3 & 15

I’ve always been  a big believer of not counting down to things. Not expecting things to happen when they may or may not do so, and not looking forward to something so much that you have to count down to its event.

For example, while everyone in high school nearly always went the way of expectant hopefulness when it came to snow days, I always figured that it’d be safer for my mental health if I went through the motions of disbelieving it even before it could disappoint. The way I see it, even now, is that if I manage to convince myself that no snow day will possibly ever happen, there are only two outcomes. First of all, we could have a snow day, and the worst that can happen is that I’m very pleasantly surprised. Second, the snow day may never appear, and then I would’ve just expected it. And even if I hadn’t completely managed to make myself believe it, all that happens is that I get to chastise myself for being stupidly hopeful when I should’ve known better.

And when it comes to things that I’m meant to look forward to, I always just imagine that the more I count down to them, the longer it will actually seem. I’ve never actually numbered the days to something, unless it’s by accident. Accidental subtracting is a thing, you know.

But that being said, I have three days until I go back to London and I’m counting down the days like I’ve never before. I’m trying my best not to count down the hours, but it’s difficult.

Is it that miserable? I wouldn’t say miserable, no. I mean, a Eurotrip isn’t something one usually complains about. But I will say that while it’ll never be anything I look back on and regret, a the moment I would give much to just go back to school and sit there in my dorm for a couple of days, in peaceful solitude.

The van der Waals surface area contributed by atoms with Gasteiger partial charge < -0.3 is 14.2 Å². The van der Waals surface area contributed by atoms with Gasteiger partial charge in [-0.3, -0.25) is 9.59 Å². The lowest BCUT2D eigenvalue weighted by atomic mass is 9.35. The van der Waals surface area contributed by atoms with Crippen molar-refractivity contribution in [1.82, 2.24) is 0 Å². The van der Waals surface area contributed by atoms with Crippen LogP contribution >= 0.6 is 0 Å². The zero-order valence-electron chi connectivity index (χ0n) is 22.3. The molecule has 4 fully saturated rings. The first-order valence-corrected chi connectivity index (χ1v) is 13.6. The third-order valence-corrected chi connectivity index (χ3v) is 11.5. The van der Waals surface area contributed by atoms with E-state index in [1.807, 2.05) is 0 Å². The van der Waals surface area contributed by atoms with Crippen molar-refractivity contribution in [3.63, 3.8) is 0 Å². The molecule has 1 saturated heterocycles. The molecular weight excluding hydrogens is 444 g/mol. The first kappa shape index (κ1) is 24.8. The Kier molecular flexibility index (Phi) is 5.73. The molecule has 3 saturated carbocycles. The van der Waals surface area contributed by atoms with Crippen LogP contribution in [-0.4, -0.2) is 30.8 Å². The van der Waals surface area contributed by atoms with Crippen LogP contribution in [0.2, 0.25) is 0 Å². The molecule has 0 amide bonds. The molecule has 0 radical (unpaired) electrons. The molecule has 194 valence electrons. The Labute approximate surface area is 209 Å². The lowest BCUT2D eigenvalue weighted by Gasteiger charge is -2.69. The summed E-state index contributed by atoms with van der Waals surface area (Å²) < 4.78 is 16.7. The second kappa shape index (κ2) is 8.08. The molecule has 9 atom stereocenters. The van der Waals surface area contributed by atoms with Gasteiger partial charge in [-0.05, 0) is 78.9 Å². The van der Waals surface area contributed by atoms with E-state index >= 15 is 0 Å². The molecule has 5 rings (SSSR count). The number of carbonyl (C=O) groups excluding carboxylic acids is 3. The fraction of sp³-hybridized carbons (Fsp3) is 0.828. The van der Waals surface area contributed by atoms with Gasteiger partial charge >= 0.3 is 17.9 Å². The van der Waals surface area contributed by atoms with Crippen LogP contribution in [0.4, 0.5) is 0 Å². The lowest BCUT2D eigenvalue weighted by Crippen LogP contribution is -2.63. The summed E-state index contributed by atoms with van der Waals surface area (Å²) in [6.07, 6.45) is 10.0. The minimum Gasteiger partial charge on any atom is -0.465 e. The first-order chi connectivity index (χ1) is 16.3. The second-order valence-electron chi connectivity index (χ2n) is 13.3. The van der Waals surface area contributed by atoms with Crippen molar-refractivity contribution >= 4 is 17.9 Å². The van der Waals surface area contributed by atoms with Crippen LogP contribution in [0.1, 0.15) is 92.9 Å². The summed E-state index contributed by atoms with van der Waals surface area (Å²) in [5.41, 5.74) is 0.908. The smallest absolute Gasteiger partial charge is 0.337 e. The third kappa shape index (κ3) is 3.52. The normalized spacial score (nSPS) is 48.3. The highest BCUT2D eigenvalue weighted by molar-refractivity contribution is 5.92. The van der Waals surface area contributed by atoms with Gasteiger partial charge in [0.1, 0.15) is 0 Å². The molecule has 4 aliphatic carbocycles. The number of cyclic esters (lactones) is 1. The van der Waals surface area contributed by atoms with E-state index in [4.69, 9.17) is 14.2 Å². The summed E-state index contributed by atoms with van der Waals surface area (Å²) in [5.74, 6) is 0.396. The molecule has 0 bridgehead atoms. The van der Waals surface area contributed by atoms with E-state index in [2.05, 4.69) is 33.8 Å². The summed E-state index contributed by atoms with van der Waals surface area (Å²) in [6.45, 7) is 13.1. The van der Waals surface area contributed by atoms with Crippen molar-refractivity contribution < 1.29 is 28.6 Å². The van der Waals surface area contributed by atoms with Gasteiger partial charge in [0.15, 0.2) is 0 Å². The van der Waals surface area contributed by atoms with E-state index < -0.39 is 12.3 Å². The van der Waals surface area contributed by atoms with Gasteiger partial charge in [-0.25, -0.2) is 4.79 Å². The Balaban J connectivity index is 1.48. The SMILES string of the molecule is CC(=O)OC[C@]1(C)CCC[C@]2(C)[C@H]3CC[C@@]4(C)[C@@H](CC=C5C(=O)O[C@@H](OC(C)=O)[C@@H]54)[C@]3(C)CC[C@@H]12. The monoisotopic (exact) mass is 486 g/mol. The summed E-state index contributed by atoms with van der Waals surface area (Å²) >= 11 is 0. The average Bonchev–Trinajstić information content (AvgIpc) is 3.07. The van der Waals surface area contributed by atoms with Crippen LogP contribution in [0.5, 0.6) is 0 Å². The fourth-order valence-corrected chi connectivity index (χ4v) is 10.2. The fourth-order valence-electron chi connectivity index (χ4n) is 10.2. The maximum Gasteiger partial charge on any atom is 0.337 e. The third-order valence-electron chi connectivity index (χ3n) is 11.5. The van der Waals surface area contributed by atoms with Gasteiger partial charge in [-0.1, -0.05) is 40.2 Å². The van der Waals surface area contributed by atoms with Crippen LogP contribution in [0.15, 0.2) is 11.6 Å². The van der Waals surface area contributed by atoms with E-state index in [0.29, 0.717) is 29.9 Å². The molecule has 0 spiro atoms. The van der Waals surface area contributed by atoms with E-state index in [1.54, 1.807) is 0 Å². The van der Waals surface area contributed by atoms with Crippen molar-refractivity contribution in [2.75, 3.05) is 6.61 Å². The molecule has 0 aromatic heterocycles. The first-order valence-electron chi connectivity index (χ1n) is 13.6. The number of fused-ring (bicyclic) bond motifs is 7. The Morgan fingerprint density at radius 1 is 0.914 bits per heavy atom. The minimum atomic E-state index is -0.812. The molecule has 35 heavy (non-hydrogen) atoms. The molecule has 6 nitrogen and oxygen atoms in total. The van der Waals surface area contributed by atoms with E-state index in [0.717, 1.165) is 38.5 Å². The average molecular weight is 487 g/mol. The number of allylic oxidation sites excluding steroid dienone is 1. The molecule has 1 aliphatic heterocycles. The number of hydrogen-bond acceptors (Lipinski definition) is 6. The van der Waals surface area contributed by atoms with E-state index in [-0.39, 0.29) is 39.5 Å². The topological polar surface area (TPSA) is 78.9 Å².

And no, I’m not alone – nearly everyone I’ve met shares the same viewpoint as I do – it’ll never be anything we regret, and it’s a great experience, and we’ve always wanted to do it, but oh my goodness traveling is. An ordeal.

It’ s just the constant moving, the constant uncertainty about where you are, where anything is. You never know what the hostel’s really going to be like, and for the more intense, on-the-go travelers, they don’t really ever know where they’re going to be the day after tomorrow. It’s just play by ear. And while that’s okay for a little while, it gets old really quickly.

I guess what I’m trying to say is that I’m a bit done with being away from home. For as long as I can really remember I’ve always wanted to just go. I wanted to leave.  If I’m allowed to toot my horn a bit, I’ve never had that rebellious stage of adolescence where everything is terrible and everything sucks and rage rage rage, where NO ONE UNDERSTANDS WHAT I GO THROUGH EVERY DAYYY.

Although I did have a “black” stage, where I just wore black all the time. But I still skipped around and giggled, so I’m not entirely sure if that counted.